Looking for a Solution to Embed PDF Files Larger Than 1.5MB Without Splitting

I’ve come across a post titled “Embed pdf files that are larger than 2MB” (Embed pdf files that are larger than 2MB) that suggested splitting larger PDF files to display them in a Streamlit app. While this seems to be a valid workaround, I’m seeking an alternative solution that allows me to embed and display the entire PDF file without dividing it into smaller parts.

Below is the code snippet I’m currently using in my application:

base64_pdf = base64.b64encode(blob_data).decode("utf-8")
pdf_display = f'<iframe src="data:application/pdf;base64,{base64_pdf}#page={page_no}" width="100%" height="800" style="border:none;"></iframe>'
st.markdown(pdf_display, unsafe_allow_html=True)
  • streamlit==1.32.2
  • Python 3.12.2
  • Ubuntu 22.04
  • Chrome 123.0.6312.86

This code works perfectly for PDFs under 1.5MB, but fails to render when the PDF exceeds this size. I understand that splitting the PDF could be a workaround, but I’m interested in finding a way to keep the PDF whole due to the nature of the content and the user experience I aim to provide.

Is there a way to increase the capacity for PDF file sizes or a different method of embedding that could circumvent this issue? Any advice or suggestions that do not involve splitting the PDF would be greatly appreciated.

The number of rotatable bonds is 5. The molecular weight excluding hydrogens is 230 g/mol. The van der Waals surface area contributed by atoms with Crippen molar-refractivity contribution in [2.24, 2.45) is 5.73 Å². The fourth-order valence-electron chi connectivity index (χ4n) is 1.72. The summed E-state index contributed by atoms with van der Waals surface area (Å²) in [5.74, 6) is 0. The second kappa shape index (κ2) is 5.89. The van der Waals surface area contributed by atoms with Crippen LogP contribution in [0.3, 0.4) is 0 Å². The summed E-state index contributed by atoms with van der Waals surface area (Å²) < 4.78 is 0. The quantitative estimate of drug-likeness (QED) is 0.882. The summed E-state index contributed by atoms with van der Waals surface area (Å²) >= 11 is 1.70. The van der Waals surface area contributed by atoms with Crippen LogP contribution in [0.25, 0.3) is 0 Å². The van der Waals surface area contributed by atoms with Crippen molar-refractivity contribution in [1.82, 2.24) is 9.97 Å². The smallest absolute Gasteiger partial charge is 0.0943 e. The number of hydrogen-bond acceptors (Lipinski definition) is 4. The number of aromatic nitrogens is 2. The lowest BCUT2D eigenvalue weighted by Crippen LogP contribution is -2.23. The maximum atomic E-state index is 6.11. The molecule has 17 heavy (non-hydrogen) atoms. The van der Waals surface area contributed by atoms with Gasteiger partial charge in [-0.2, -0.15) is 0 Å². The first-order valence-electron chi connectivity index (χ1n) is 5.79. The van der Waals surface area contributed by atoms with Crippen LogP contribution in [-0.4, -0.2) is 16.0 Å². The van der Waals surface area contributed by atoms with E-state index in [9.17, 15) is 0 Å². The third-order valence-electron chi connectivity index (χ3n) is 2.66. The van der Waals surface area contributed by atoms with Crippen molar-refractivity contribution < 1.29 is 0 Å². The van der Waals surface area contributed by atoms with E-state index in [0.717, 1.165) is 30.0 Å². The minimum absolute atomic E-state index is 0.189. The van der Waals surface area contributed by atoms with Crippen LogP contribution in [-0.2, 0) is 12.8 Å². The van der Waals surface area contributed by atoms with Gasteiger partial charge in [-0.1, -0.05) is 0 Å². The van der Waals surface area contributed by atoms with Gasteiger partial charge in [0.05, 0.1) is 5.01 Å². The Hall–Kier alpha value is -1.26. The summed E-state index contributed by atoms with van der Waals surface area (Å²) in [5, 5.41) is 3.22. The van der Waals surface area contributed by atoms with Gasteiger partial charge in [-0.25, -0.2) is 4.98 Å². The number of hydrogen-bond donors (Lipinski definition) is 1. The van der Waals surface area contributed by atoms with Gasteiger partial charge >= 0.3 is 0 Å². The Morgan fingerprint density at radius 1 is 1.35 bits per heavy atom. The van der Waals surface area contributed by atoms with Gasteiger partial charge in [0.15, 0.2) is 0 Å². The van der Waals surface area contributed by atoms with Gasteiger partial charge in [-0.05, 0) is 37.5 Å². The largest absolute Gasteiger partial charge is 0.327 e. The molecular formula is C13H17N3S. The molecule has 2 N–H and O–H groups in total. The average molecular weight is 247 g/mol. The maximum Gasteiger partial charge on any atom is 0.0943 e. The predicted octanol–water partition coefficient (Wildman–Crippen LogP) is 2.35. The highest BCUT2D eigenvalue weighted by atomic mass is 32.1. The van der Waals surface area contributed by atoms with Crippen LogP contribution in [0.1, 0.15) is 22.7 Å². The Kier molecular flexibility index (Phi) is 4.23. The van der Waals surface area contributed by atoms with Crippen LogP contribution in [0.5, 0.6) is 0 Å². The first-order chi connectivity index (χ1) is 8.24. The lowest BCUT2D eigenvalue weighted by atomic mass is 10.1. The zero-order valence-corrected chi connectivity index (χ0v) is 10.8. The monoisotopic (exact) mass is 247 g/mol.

Thank you for your time and assistance.

Hi @Masa3,

Thanks for sharing this question!

One thing you can try is by saving your PDF files in an external storage then linking it for display which will offload the heavy lifting to the server hosting the PDF and you might not be limited by the size constraints.

Hi @tonykip ,
Thank you for your initial response to my query.

I attempted to implement this solution with the following code snippet:

import streamlit as st    
# PDF file URL    
pdf_url = "https://www.example.com/path/to/your/file.pdf"    
# Creating an HTML link    
st.markdown(f"[Open PDF file]({pdf_url})", unsafe_allow_html=True)    

Unfortunately, I encountered an issue where clicking on the generated link results in a browser error stating that the site can’t be reached or that the response time was too long. I have verified that the PDF file is accessible directly via the URL in the browser, so the link itself seems to be correct.

Could you please provide any insights on why this might be happening or suggest alternative methods for linking to a PDF in an external storage within a Streamlit app?

I would appreciate any help or guidance you can offer.

Thank you!

Hi @Masa3

Have you tried using st.link_button()?

Here’s the Docs page:

Hope this helps!

Hi @dataprofessor

Thank you for the suggestion to use st.link_button().

I am aware that st.link_button() could be a good solution for linking to documents hosted on a web server. However, I have concerns that it may not work as expected with local files. To clarify, does st.link_button() support linking to a local file that is not hosted on a server, or is it intended only for URLs that point to resources on the web?

I appreciate your help and look forward to your guidance.

Here’s your example code using st.link_button and a dummy pdf url from w3.org:

import streamlit as st    
# PDF file URL    
pdf_url = "https://www.w3.org/WAI/ER/tests/xhtml/testfiles/resources/pdf/dummy.pdf"    
# Creating an HTML link    
st.link_button("Open PDF file", pdf_url) 

When you click on the button on the app it opens the site where the pdf is hosted and displays it.

The link button supports only URLs.

You might also be interested in this solution for local PDF files: